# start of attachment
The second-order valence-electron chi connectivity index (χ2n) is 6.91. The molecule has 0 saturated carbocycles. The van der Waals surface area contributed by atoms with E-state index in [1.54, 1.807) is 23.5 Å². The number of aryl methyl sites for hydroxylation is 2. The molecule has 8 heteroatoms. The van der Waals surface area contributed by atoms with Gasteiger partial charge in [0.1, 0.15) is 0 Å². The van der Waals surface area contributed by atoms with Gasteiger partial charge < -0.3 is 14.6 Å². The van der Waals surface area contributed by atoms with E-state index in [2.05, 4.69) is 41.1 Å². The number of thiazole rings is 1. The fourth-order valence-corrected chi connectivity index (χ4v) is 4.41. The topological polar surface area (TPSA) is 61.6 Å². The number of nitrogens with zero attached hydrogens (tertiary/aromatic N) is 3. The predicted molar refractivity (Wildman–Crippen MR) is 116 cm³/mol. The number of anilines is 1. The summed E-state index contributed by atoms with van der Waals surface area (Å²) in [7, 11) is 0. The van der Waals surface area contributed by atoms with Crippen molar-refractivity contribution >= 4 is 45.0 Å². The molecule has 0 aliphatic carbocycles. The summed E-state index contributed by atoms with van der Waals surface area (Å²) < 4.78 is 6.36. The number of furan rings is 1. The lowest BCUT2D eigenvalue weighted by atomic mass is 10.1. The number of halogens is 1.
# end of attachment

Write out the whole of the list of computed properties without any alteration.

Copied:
The second-order valence-electron chi connectivity index (χ2n) is 6.91. The molecule has 0 saturated carbocycles. The van der Waals surface area contributed by atoms with E-state index in [1.54, 1.807) is 23.5 Å². The number of aryl methyl sites for hydroxylation is 2. The molecule has 8 heteroatoms. The van der Waals surface area contributed by atoms with Gasteiger partial charge in [0.1, 0.15) is 0 Å². The van der Waals surface area contributed by atoms with Gasteiger partial charge < -0.3 is 14.6 Å². The van der Waals surface area contributed by atoms with E-state index in [2.05, 4.69) is 41.1 Å². The number of thiazole rings is 1. The fourth-order valence-corrected chi connectivity index (χ4v) is 4.41. The topological polar surface area (TPSA) is 61.6 Å². The number of nitrogens with zero attached hydrogens (tertiary/aromatic N) is 3. The predicted molar refractivity (Wildman–Crippen MR) is 116 cm³/mol. The number of anilines is 1. The summed E-state index contributed by atoms with van der Waals surface area (Å²) in [7, 11) is 0. The van der Waals surface area contributed by atoms with Crippen molar-refractivity contribution >= 4 is 45.0 Å². The molecule has 0 aliphatic carbocycles. The summed E-state index contributed by atoms with van der Waals surface area (Å²) < 4.78 is 6.36. The number of furan rings is 1. The lowest BCUT2D eigenvalue weighted by atomic mass is 10.1. The number of halogens is 1.